Information contained in this publication is intended for informational purposes only and does not constitute legal advice or opinion, nor is it a substitute for the professional judgment of an attorney.
In a three-sentence press release, Labor Secretary Alexander Acosta announced the withdrawal of two Wage and Hour Administrator's Interpretations (AIs) on joint employment and independent contractors. While the AIs were not binding law, they did represent a significant shift in wage and hour law advocated by the prior administration, and served as the Wage and Hour Administration's (WHD) justification for taking certain enforcement actions. While the AIs' rescission is being hailed by the employer community, it is just the first step in clarifying the new administration's position on both key issues.
Administrator's Interpretation No. 2016-01, issued in January 2016, established new standards for determining joint employment under the federal Fair Labor Standards Act (FLSA) and the Migrant and Seasonal Agricultural Worker Protection Act (MSPA). In this AI, the DOL took the position that “[t]he concept of joint employment, like employment generally, should be defined expansively under the FLSA and MSPA.” In addition, for the first time, the WHD differentiated between “horizontal” joint employment and “vertical” joint employment.
Administrator's Interpretation No. 2015-1, issued in July 2015, addressed the classification of independent contractors as employees under the FLSA. The WHD took a similarly expansive view of employment in this AI, stating, "most workers are employees under the FLSA's broad definitions," essentially creating a presumption of employment for workers.
Both AIs were criticized for creating informal standards outside of the notice-and-comment process required for formal agency rulemaking.
Notably, in rescinding these documents, the DOL emphasizes that "[r]emoval of the administrator interpretations does not change the legal responsibilities of employers under the Fair Labor Standards Act and the Migrant and Seasonal Agricultural Worker Protection Act, as reflected in the department’s long-standing regulations and case law."
The DOL's actions can be seen as the first in a series of steps the agency might take to steer the Department from the "fissured workplace" theory advocated by former WHD Administrator David Weil to a more "traditional" view of employment relationships. Under the fissured workplace premise, workplace models such as franchising and the use of independent contractors and temporary employees are believed to contribute to greater wage and hour violations. In essence, the AIs extended who could be considered an employer for liability purposes.
With respect to defining the employment relationship, Secretary Acosta's views appear to deviate from that of Weil's. During his confirmation hearing to be the next Labor Secretary, Alex Acosta was asked about his views on joint employment. Senator Lamar Alexander, Chairman of the Committee on Health, Education, Labor and Pensions, specifically asked Mr. Acosta about the standard that should be used to determine when an entity is rendered an employer. Mr. Acosta responded that he preferred the "direct and immediate" control standard, which he considers the "traditional" factor used in making this assessment, versus the "untraditional" indirect and unexercised control method.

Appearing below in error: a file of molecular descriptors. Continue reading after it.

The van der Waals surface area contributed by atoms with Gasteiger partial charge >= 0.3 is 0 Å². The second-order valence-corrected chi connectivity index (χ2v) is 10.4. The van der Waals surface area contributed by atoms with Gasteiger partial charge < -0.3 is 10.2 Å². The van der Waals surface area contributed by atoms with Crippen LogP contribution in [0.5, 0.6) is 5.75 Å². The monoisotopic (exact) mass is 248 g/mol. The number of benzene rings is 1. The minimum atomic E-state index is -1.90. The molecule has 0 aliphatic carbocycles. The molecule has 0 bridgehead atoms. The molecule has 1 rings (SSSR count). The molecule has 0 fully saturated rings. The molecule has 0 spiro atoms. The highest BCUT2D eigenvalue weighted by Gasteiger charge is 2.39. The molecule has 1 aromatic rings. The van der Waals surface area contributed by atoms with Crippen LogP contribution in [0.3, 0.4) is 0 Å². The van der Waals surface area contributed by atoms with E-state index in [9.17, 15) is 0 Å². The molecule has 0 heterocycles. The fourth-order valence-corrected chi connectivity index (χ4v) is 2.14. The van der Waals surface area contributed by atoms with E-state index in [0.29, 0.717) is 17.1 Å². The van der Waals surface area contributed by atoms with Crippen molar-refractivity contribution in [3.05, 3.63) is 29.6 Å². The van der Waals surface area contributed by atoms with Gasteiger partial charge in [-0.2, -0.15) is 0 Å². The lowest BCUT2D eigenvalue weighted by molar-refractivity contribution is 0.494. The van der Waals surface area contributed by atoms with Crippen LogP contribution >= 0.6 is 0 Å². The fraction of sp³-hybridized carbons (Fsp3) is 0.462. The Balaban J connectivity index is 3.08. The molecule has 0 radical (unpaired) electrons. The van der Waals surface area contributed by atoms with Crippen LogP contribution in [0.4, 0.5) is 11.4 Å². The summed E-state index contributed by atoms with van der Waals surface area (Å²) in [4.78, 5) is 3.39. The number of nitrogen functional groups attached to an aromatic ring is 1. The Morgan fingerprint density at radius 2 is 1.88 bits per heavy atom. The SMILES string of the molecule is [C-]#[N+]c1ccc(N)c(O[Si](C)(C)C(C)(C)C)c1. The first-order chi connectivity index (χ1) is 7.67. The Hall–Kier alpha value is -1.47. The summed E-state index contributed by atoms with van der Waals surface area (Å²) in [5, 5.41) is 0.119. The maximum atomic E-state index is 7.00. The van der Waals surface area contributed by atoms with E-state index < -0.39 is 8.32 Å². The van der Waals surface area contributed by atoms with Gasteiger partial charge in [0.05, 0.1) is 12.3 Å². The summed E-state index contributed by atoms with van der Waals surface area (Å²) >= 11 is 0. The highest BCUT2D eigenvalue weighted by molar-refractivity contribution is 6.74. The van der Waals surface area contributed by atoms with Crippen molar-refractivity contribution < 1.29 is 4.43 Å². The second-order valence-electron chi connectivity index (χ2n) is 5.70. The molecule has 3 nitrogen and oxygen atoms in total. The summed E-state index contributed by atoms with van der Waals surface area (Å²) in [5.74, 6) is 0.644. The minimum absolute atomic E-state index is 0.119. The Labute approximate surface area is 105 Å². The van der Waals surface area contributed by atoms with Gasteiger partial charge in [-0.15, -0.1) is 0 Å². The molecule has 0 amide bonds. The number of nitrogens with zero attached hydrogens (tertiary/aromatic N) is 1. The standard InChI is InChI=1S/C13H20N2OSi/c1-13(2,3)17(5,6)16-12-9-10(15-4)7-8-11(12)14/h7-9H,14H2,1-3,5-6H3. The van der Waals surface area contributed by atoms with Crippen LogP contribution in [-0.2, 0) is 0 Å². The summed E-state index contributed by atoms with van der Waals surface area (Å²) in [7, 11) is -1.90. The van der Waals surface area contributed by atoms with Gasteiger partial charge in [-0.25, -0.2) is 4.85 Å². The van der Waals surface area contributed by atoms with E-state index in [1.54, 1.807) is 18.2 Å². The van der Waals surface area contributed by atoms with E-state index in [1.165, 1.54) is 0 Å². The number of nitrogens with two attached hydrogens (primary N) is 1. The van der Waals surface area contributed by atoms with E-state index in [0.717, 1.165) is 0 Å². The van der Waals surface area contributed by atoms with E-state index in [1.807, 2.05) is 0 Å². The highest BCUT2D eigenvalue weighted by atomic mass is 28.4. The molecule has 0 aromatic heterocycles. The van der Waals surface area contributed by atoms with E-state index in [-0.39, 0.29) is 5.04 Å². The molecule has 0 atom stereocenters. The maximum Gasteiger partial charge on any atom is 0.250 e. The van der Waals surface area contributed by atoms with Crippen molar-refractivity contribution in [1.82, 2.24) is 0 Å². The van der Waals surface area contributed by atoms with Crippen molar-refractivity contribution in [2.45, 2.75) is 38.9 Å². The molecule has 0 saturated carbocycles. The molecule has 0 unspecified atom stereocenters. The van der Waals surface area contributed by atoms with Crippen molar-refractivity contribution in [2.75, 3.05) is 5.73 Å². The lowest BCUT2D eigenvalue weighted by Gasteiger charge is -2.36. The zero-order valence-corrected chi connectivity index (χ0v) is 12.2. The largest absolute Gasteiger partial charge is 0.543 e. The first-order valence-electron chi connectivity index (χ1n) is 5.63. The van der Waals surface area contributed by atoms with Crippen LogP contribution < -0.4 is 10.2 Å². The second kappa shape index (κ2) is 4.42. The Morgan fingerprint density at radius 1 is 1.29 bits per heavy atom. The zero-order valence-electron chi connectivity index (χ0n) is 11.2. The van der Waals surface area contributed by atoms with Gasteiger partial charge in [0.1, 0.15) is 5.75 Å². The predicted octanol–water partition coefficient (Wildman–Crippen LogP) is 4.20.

In addition, he expressed his intent—if confirmed—to reinstate the practice of issuing Opinion Letters in place of sub-regulatory AIs. Therefore, it is expected that the AIs' removal will eventually be followed by Opinion Letters, possibly on the issue of joint employment and independent contractors. However, this process will likely have to wait until a new Wage and Hour Administrator is appointed.
The removal of the AIs does nothing to resolve the confusion surrounding joint employment in the labor law context. The National Labor Relations Board's pivotal decision in Browning-Ferris Industries fundamentally changed the joint-employer standard under the National Labor Relations Act (NLRA). Although that decision has been appealed to the D.C. Circuit, its resolution is far from certain. During the last congressional session, lawmakers proposed legislation to clarify the joint-employer definition, but it did not advance.
Moreover, the AIs' rescission does not resolve the conflicting interpretations of joint employment and independent contractor status under various state laws, so employers are no closer to a bright-line standard on either issue. What the DOL's move shows, however, is that the current administration is taking steps to rein in the expansive interpretation of "employment" that had evolved in recent years.